Ailing basketball Rebels getting better

OXFORD – Three injured players, whose absence changed the face of Ole Miss basketball last season, are poised for medical release and return to full activity.
One, sophomore Trevor Gaskins, has already received that release. Chris Warren and Eniel Polynice could reach that level by July 4 or shortly after.
“It’s just a few more weeks for both of those guys, probably less than a month,” said men’s basketball trainer Clarke Holter. “Trevor can play in all the pick-up games now. There has been no sign of pain or setbacks. He’s essentially full go.”
Gaskins and Warren sustained torn anterior cruciate knee ligaments. Gaskins’ injury came in preseason practice last year, while Warren’s came after the team had almost completed its non-conference schedule costing him a year of eligibility that will not be recovered.
Polynice’s injury was trickier. He had surgery following the 2007-2008 season to clean up some minor issues within the knee, or so it was believed. He played the first game of 2008-2009 but arthroscopic surgery soon after revealed cartilage damage and loose fragments that caused him to miss the remainder of what would have been his junior season. He is expected to receive a medical redshirt.
“There have been no red flags to this point, and we couldn’t have asked for anything more,” Ole Miss coach Andy Kennedy said.
The fourth knee injury to watch belongs to Zach Graham, another guard and a rising junior. His rehab is farther behind, because he played through the injury, a partially torn patella tendon, last season, essentially replacing Polynice and growing into one of the team’s top defenders.
Graham is 12 weeks past surgery and is jogging in the pool. He’s expected to jog outside a month from now. Without complications he should be released by late summer or early fall.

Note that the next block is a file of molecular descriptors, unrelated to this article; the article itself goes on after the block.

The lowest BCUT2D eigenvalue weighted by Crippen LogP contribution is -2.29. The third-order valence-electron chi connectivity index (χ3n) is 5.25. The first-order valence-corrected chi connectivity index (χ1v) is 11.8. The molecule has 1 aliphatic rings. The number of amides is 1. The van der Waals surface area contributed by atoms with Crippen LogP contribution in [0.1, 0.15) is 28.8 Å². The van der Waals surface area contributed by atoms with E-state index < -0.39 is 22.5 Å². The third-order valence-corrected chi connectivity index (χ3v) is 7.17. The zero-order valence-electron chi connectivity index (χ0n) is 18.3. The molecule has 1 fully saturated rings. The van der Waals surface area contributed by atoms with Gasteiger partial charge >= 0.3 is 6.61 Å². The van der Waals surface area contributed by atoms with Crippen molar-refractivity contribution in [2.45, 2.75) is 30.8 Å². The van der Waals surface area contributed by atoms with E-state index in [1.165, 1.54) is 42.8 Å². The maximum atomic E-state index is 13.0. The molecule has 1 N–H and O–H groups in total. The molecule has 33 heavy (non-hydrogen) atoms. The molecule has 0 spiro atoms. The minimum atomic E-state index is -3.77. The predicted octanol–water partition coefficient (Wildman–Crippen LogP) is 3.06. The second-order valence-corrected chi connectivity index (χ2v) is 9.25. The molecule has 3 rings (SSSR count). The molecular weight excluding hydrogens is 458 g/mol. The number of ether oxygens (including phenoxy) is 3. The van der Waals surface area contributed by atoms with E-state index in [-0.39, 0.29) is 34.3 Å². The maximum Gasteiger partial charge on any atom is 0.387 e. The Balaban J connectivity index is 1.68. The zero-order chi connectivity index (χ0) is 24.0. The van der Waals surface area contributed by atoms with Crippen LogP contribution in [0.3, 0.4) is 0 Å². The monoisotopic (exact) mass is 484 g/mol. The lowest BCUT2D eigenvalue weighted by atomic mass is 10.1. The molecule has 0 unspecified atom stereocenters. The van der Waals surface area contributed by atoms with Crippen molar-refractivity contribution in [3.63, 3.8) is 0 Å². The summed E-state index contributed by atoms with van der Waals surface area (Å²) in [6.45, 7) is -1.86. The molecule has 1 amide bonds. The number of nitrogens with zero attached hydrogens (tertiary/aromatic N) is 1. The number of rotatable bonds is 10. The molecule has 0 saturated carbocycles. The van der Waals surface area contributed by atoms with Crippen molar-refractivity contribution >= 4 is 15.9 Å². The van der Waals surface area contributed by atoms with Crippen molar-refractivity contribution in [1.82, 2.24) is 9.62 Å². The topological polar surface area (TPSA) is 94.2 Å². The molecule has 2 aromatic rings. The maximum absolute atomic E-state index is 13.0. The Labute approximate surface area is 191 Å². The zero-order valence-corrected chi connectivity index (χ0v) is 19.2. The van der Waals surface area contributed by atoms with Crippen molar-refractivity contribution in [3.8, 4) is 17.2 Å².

Almost there
In the final days, the rehab for Warren and Polynice is very sports specific.
“They’re both very close to full participation,” Holter said. “We’re working on improve the stability in the injured leg, working on power and explosiveness as it relates to basketball.”
Kennedy expects full recovery for all four players. They’re all expected to play key roles on a team looking for the program’s first NCAA tournament bid since 2002 in Kennedy’s fourth season as head coach.
While a lot of attention is placed on Warren and Polynice, players with All-SEC potential, Kennedy is eager to see Gaskins on the floor again, especially with the departure of shooting guard David Huertas. Huertas was the SEC’s fourth-leading scorer last year and left after his junior season to pursue professional basketball in his native Puerto Rico.
Gaskins average 14.9 minutes and shot 38.7 percent from 3-point range as a freshman in 2007-2008.
“He’s the one quid in the equation that gets lost. He was injured so early you forget what he brought to the table,” Kennedy said. “He was probably our best perimeter shooter, and there’s a toughness and emotion about him. He’s capable of coming in and doing a number of different things to help us.”

Parrish Alford/ NEMS Daily Journal